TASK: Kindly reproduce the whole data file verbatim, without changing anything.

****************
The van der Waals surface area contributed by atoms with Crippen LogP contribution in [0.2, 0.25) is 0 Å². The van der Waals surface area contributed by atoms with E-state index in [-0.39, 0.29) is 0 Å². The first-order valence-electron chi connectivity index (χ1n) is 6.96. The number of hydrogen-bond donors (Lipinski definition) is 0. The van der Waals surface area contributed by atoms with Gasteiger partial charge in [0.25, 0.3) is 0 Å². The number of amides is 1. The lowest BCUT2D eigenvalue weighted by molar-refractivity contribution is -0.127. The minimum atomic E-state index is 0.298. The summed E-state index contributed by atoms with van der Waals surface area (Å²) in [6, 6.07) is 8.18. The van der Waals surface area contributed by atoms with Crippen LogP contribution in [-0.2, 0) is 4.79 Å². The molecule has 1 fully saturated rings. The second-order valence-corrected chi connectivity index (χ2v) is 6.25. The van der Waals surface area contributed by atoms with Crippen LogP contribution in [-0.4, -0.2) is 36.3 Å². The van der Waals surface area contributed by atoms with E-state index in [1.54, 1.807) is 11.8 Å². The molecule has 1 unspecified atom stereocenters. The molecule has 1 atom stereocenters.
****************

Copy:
The van der Waals surface area contributed by atoms with Crippen LogP contribution in [0.2, 0.25) is 0 Å². The van der Waals surface area contributed by atoms with E-state index in [-0.39, 0.29) is 0 Å². The first-order valence-electron chi connectivity index (χ1n) is 6.96. The number of hydrogen-bond donors (Lipinski definition) is 0. The van der Waals surface area contributed by atoms with Gasteiger partial charge in [0.25, 0.3) is 0 Å². The number of amides is 1. The lowest BCUT2D eigenvalue weighted by molar-refractivity contribution is -0.127. The minimum atomic E-state index is 0.298. The summed E-state index contributed by atoms with van der Waals surface area (Å²) in [6, 6.07) is 8.18. The van der Waals surface area contributed by atoms with Crippen LogP contribution in [-0.2, 0) is 4.79 Å². The molecule has 1 fully saturated rings. The second-order valence-corrected chi connectivity index (χ2v) is 6.25. The van der Waals surface area contributed by atoms with Crippen LogP contribution in [-0.4, -0.2) is 36.3 Å². The van der Waals surface area contributed by atoms with E-state index in [1.54, 1.807) is 11.8 Å². The molecule has 1 unspecified atom stereocenters. The molecule has 1 atom stereocenters.